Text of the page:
Saturday, 29 September 2012

On potential

One of the things I really perseverated on when we found out that Phoenix had DS was how I perceived her potential to be limited. She was never going to be a doctor or a lawyer. She wasn't going to be able to go to university. She wouldn't get married and have children. I would never be a grandmother.

Potential is an interesting thing. As I look back now, I can see that I had a very narrow view at the time of what potential meant. I mean, there are literally thousands of possible jobs or careers that people can have, and I focus on these two that are out of reach for Phoenix?  And who says that being a doctor or lawyer is the pinnacle of what it means to be successful? I am a teacher and am in my dream job working with disenfranchised (and often behavioural) teens. Who dreams of that? (Me now, but that's beside the point).

And regardless, I don't really believe that potential is unlimited in anyone no matter how many chromosomes they happen to be born with. We are all limited. We have faults. We have things, no matter how hard we try at them, that we simply are not good at. In my instance it is dancing. The song of my life could be called "white, pudgy, Canadian girls can't dance". Seriously. I am that bad. We can't be good at everything so when we tell our kids that they can be anything when they grow up we are lying. Oh, it is a feel good lie to be sure. It's a bit like Santa Claus, or the Easter bunny. We embrace them because they make everyone feel good about themselves. I am not hating on Christmas or Easter here. Nor am I hating on potential. I simply believe that as humans we are not perfect and therefore cannot be unlimited in our potential.

When I really want to look at what potential means I need look no farther than my immediate family. Sister #1 and myself are fraternal twins. Our strengths, gifts and talents are very similar although we have developed these gifts in very different ways.  Communication is a strength for both of us. I focused my writing energy on a philosophy degree and graduate work in special education. I learned to write great papers and to argue convincingly in the academic arena. I also communicate pretty effectively with young people as a teacher. I help anxious learners feel comfortable and insecure learners develop confidence. My job requires me to work with a wide variety of professionals and students and to modify my communication style from person to person.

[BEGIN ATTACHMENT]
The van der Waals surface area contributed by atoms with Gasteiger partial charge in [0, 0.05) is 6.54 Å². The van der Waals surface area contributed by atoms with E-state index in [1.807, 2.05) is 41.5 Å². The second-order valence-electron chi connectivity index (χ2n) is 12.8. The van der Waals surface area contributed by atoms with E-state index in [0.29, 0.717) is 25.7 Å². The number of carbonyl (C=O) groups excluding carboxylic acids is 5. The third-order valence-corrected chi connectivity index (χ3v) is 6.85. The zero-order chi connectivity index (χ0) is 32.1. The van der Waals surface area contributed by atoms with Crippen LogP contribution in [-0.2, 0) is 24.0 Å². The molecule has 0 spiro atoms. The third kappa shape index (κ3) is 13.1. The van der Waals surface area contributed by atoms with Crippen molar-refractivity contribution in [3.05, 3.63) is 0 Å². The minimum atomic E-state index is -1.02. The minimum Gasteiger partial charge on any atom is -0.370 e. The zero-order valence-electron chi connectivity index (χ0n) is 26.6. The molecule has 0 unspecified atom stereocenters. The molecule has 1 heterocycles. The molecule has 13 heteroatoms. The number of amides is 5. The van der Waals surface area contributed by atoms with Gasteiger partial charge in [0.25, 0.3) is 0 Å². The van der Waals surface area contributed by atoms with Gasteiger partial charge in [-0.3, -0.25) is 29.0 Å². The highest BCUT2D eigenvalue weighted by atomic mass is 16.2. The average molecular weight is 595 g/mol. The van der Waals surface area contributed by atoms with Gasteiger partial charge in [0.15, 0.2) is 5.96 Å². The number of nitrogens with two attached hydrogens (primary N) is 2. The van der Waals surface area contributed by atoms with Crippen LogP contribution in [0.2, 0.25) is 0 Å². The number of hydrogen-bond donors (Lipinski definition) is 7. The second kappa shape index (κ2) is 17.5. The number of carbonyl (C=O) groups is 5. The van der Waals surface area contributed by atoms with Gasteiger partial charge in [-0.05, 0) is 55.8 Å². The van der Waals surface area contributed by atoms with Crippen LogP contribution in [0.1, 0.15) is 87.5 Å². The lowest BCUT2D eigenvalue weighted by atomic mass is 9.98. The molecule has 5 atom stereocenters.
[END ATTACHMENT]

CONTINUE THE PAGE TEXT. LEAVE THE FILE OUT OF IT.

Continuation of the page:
Sister #1 developed her writing skills through journalism. She communicates both through writing and taking stunning pictures. She tells stories through her images and conveys her own perspective through her photos, writing and editing. Brother's talent is also communicating. He has incredible verbal skills. He's a salesman and he is very good at convincing others to trust him.

Here's where the idea of potential really hits home for me. Sister #1 and myself have worked really hard to build careers we can be proud of. We have developed our skills honestly and have worked consistently to achieve our goals. We have both worked to our potential. Brother has as much potential as we do. He is smart, charismatic, and really has the ability to be great at any number of things. Instead, he has used this potential to take advantage of almost anyone who has had the misfortune of becoming close to him. He has swindled and stolen from friends and family and still to this day attempts to steal customers from my parents' family business while our father deals with medical issues. Yet he has just as much 'potential' as we do.

Which brings me back to Phoenix. She's only two and a half, so we are just beginning to get a glimpse of her gifts and talents. However, it is already clear that Phoenix has an incredible gift that will help her find success: she draws people into her world. She actively seeks out attention from others everywhere we go - and gets it. People love her. Strangers stop us in the street to interact with us. She makes friends in the grocery store, the park, the neighbourhood. This lady stopped her run to interact with Phoenix while we were taking pictures:

She even stopped foot traffic on Yonge Street this summer. One lady in the grocery store last year described it as her 'super power'. Her super power. I like that.

I think the moral of all this is that Phoenix does have potential. We just don't know for what yet. And she is only 2 and a half, so she has a little time left to figure it all out. Just like I do, thank goodness.

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